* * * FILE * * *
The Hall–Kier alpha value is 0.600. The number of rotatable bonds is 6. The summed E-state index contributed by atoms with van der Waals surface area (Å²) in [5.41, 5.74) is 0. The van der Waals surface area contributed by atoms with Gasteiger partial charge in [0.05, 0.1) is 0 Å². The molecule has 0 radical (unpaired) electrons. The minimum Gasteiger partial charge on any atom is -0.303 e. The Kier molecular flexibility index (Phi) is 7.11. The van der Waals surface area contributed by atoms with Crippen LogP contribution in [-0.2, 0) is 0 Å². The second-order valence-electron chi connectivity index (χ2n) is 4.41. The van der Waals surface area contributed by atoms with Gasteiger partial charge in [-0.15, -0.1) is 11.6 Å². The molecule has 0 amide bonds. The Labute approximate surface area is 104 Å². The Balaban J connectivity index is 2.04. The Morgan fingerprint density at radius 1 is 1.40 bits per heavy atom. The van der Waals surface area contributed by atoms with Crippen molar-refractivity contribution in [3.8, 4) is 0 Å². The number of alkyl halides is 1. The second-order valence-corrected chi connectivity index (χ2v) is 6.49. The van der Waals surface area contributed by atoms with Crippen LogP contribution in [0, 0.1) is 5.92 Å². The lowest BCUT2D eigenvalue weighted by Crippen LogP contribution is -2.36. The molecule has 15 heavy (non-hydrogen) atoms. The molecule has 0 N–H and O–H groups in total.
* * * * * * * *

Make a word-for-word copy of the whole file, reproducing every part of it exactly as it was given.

The Hall–Kier alpha value is 0.600. The number of rotatable bonds is 6. The summed E-state index contributed by atoms with van der Waals surface area (Å²) in [5.41, 5.74) is 0. The van der Waals surface area contributed by atoms with Gasteiger partial charge in [0.05, 0.1) is 0 Å². The molecule has 0 radical (unpaired) electrons. The minimum Gasteiger partial charge on any atom is -0.303 e. The Kier molecular flexibility index (Phi) is 7.11. The van der Waals surface area contributed by atoms with Crippen LogP contribution in [-0.2, 0) is 0 Å². The second-order valence-electron chi connectivity index (χ2n) is 4.41. The van der Waals surface area contributed by atoms with Gasteiger partial charge in [-0.15, -0.1) is 11.6 Å². The molecule has 0 amide bonds. The Labute approximate surface area is 104 Å². The Balaban J connectivity index is 2.04. The Morgan fingerprint density at radius 1 is 1.40 bits per heavy atom. The van der Waals surface area contributed by atoms with Crippen molar-refractivity contribution in [3.8, 4) is 0 Å². The number of alkyl halides is 1. The second-order valence-corrected chi connectivity index (χ2v) is 6.49. The van der Waals surface area contributed by atoms with Crippen LogP contribution in [0, 0.1) is 5.92 Å². The lowest BCUT2D eigenvalue weighted by Crippen LogP contribution is -2.36. The molecule has 15 heavy (non-hydrogen) atoms. The molecule has 0 N–H and O–H groups in total.